The pain at Tesla with investors falling out of love with Elon Musk could bring sentiment back to traditional makers and their electric vehicle line-up. Value in the shares is already attracting activist investors with Paul Singer’s Elliot Management opening a $17 million investment in Ford earlier this year.
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Manufacturers are restructuring to focus on profitability and core models to counter the stagnation in sales. Earnings are expected lower for most major manufacturers over the next year, but the outlook should brighten quickly as margins improve and sales eventually rebound as the average age of cars on the road increases.
The fact is that people will be driving cars for a very long time and the pain in shares of major producers is largely a function of the post-crisis boom in sales. Car stocks are one of the few industries seeing “blood in the streets” against an almost universally overpriced market.
Positioning in deep value now can help drive strong returns later when car manufacturers rebound and the rest of the market stumbles.
Ford Motor Company (NYSE: F) has been shifting to common platforms in its manufacturing process, producing on nine platforms in 2016 versus as many as 27 in 2007. The move enables the company to shift production faster to meet changing demand and reach better economies of scale.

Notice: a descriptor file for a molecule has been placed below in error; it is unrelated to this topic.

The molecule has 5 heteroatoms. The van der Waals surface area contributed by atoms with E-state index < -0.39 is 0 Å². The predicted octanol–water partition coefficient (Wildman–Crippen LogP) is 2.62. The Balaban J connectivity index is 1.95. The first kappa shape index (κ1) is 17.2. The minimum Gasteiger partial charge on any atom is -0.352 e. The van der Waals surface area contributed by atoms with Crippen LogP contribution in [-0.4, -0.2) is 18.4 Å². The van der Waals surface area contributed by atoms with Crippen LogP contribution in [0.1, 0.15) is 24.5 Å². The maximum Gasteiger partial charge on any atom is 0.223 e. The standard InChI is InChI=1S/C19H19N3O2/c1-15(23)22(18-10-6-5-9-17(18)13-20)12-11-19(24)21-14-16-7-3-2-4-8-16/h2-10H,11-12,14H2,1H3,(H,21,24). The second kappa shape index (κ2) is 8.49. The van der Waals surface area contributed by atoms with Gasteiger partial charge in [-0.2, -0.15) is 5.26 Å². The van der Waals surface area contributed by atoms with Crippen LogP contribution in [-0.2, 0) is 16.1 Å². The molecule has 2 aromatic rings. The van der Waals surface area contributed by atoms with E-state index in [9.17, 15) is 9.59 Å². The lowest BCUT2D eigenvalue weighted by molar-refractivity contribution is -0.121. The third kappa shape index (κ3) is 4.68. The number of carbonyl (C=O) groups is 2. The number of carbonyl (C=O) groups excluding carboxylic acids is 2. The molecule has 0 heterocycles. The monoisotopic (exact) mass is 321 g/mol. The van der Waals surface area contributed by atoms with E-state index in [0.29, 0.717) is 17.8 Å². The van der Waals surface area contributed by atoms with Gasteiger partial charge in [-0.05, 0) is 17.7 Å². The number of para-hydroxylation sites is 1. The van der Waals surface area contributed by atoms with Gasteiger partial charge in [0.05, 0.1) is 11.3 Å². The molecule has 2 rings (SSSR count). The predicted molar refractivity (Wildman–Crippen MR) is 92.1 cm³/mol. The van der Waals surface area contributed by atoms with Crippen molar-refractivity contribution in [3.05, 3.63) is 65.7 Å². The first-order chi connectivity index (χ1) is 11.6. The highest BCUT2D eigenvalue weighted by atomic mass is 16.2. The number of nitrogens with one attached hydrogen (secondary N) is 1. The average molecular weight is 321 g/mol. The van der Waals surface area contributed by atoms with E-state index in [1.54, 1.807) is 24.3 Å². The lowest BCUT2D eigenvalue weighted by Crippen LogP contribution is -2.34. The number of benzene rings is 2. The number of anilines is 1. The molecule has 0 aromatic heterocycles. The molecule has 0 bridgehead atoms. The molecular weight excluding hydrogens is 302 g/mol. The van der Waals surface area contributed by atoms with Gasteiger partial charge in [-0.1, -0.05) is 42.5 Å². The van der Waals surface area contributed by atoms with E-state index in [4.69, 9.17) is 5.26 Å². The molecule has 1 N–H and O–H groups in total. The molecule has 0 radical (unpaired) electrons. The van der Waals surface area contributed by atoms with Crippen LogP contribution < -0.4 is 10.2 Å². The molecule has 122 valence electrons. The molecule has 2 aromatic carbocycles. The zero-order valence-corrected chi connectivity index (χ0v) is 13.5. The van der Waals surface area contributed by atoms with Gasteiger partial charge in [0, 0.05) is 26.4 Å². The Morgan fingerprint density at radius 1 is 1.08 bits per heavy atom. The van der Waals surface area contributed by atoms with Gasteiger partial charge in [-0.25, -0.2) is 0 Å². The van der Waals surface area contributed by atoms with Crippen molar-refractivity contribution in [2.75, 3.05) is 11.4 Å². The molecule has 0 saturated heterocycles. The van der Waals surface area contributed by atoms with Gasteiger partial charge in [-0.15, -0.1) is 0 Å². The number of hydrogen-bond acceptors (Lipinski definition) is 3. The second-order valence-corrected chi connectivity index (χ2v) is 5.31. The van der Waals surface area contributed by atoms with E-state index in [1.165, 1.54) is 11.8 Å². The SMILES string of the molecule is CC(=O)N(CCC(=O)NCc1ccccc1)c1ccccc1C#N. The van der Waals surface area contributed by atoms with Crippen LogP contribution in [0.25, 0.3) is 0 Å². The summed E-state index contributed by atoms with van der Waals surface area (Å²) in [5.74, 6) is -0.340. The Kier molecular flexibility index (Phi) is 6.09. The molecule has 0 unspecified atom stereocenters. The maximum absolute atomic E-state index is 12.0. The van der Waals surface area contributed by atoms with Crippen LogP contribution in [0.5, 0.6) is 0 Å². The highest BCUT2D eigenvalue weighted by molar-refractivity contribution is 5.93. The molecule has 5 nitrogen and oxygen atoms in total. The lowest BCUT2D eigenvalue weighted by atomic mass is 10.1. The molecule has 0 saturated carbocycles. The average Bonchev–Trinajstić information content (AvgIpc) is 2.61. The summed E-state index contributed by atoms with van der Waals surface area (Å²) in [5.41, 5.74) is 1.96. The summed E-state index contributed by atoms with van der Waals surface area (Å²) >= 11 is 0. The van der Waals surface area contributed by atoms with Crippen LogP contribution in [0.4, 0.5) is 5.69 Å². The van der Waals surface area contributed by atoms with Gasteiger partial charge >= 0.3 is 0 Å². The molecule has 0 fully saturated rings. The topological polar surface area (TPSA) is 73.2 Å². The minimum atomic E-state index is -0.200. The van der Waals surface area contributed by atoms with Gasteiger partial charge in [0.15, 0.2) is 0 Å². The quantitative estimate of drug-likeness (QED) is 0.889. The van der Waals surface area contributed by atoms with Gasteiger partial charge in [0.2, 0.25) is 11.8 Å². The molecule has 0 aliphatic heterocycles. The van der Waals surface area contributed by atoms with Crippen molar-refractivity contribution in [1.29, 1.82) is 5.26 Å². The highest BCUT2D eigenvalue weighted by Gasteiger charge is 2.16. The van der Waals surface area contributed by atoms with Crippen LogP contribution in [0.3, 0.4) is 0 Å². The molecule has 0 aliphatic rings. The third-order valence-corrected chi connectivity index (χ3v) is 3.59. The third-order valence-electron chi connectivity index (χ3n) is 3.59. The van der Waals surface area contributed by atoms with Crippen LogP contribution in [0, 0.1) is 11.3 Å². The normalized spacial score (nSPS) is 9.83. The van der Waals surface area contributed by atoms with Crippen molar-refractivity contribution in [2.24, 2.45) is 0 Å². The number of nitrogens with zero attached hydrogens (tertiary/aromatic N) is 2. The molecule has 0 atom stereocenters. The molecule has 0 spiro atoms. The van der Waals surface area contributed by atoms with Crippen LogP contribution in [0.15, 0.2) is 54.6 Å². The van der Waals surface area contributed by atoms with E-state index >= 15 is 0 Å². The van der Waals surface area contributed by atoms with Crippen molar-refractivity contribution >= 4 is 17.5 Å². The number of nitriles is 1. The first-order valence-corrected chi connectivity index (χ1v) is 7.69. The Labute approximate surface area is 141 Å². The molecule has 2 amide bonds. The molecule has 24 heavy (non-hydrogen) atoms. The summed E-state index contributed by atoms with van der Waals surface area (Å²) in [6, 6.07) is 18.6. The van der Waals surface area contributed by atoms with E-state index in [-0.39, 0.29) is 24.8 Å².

Ford reported mixed August sales with its SUV and crossover segment growing 20% year-over-year on unit volume while its car lineup suffered. Management is estimating $11 billion in restructuring charges over the next three to five years which will restrict cash flow but gradually lead to a stronger balance sheet.
Shares trade for just 8.1 times trailing earnings and pay a 6.4% dividend yield. Earnings are expected to lower by 3.8% over the next year, and the dividend payment may need to come down to protect cash flow. The average analyst price target of $11 per share represents a 16% premium to the current trade.
General Motors (NYSE: GM) is also modernizing its production onto four vehicle platforms for flexibility and scale efficiencies. This combined with the decision to cut to four brands, Chevrolet, Cadillac, Buick and GMC in North America, should drive profitability.